"There's these plays that really hijack our rhythm in the passing game. That's where we have to put our focus, that's where it's been, and until we get that solved consistently, you're going to continue to see results like today because there is a lot of good defense being played out there," Staley added. "You can't foul on third-and-20. You can't cut people loose. You can't miss tackles. We have to play cleaner football."
4. Offense hurt by miscues
The Bolts offense entered Sunday's game with the league second-rank offense in the red zone at 72.4 percent.
But on a day where the offense scored just once on four trips inside the 20-yard line, it made the Chargers shortcomings in that area all the more perplexing.
"I think we just had some missed opportunities," Herbert said. "I though we were in position to score some points and go down there and drive. We just have to execute better.
"It's on us as an offense to be able to take over those situations and score in the redzone like that," Herbert added. "Something that we've talked about all year. But I know we're capable of doing that. It's unfortunate it didn't happen today."
The Chargers first two possessions inside the red zone ended at the 7-yard line, leading to a pair of short field goals from Cameron Dicker.
But the third trip near the goal line was the most glaring, as Austin Ekeler lost a fumble at the 2-yard line when the Bolts trailed by three points early in the fourth quarter.
"I fell down, got up and didn't have the ball secured and fumbled," Ekeler said. "Can't fumble, and we have to get in the end zone."
The Chargers final red-zone possession ended with a touchdown pass from Herbert to Keenan Allen, who finished with yet another 100-yard performance.
"We moved the ball the whole day, but we had a bunch of drops in the game that really inhibited our ability to score the football," Staley said. "Again, we had a fumble, and that was the story. They had one takeaway, we didn't. It happened in the red zone.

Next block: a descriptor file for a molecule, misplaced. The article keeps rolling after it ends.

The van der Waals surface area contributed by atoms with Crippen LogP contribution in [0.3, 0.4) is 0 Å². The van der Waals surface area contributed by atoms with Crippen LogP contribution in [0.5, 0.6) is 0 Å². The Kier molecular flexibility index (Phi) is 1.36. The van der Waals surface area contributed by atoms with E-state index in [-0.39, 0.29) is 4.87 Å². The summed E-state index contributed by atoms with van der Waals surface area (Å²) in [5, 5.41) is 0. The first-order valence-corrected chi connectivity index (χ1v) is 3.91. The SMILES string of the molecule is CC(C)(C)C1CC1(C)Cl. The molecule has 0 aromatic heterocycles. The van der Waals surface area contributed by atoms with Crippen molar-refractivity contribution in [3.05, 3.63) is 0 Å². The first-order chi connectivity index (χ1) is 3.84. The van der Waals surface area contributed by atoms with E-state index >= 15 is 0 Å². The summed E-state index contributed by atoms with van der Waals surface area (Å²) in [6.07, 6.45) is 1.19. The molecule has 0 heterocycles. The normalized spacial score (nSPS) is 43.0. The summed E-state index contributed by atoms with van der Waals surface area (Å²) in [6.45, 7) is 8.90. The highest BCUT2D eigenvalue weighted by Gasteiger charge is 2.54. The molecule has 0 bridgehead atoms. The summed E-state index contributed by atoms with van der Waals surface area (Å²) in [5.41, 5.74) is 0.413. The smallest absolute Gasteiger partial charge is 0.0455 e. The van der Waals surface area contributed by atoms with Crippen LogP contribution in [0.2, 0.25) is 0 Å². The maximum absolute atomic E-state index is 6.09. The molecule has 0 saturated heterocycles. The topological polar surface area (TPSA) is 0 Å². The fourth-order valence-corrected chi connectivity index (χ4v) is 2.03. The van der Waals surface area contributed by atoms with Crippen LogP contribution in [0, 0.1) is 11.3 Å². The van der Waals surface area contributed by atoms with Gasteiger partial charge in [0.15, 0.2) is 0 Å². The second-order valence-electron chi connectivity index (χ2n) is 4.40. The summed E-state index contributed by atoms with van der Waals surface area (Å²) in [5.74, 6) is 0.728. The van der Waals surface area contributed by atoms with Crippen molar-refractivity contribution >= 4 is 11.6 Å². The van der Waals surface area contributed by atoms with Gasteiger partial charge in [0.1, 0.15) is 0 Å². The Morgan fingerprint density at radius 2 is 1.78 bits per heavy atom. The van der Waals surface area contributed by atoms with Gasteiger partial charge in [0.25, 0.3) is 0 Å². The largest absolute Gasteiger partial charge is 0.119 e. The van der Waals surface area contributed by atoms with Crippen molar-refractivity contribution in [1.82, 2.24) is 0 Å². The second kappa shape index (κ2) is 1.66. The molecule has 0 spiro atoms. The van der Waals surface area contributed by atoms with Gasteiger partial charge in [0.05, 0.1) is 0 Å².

"And I think on offense that was the story for us, because we drove the football and moved the football well today," Staley added.
While the Bolts were plagued by multiple drops Sunday, one by Quentin Johnston on the Chargers final possession loomed large.
The rookie wide receiver was open down the right sideline and appeared to have a clear path to the end zone but couldn't hold on.
"Got a pass when the ball was thrown to me, should've caught it. No excuse for it. Lack of concentration on my part," Johnston said. "I feel like the game could've definitely went the other way if I would've caught it that ball. Just a lack of concentration."
He later added: "I'm a receiver, they brought me here for a reason and that's to catch the ball."
Staley said: "We're going to keep going back to him. He's going to be an outstanding player. We love coaching him. Justin's going to continue going to him. The more he plays, the more he's going to be able to knock down opportunities like that."
5. Smartt finds the end zone
The Bolts biggest offensive play of the day came from an unlikely source.
Stone Smartt, who joined the team as an undrafted free agent in 2022, hauled in a 51-yard touchdown for the Bolts longest offensive score of the season.
Smartt said he savored the moment, especially since it came at historic Lambeau Field.
"Excitement. It was surreal," Smartt said. "Dreamed about it as a kid growing up all these years and to finally have the hard work pay off and get in there was great.
"Any chance to score in any stadium, let alone let it be Lambeau, it's dope," Smartt added. "So much history here and just respect of the game. Just trying to be a part of that history."
Smartt's touchdown came a few minutes into the second quarter.
He ran a corner route and caught the ball before shaking off his defender. It was nothing but green grass from there.
"They cut me loose on the corner route, I know that Justin was going to put it there, regardless of the guy," Smartt said. "Just gave me an opportunity to make the play and make something happen with it."
Herbert added: "It was kind of the look we were hoping for. We know how special Stone is as a player and as a ball catcher and what he's able to do after he catches the ball. He made a great play, made a guy miss and took off for the endzone. It was awesome to see from him."
Smartt, who played quarterback in college at Old Dominion, said postgame that the score is validation to the hard work he's been putting in at a somewhat new position.
"Still coming along. It's never easy playing catch up, but that's not an excuse," Smartt said. "We're playing at the highest level so going out there and doing what's expected. You do as the position you're playing. But coming along, still getting there."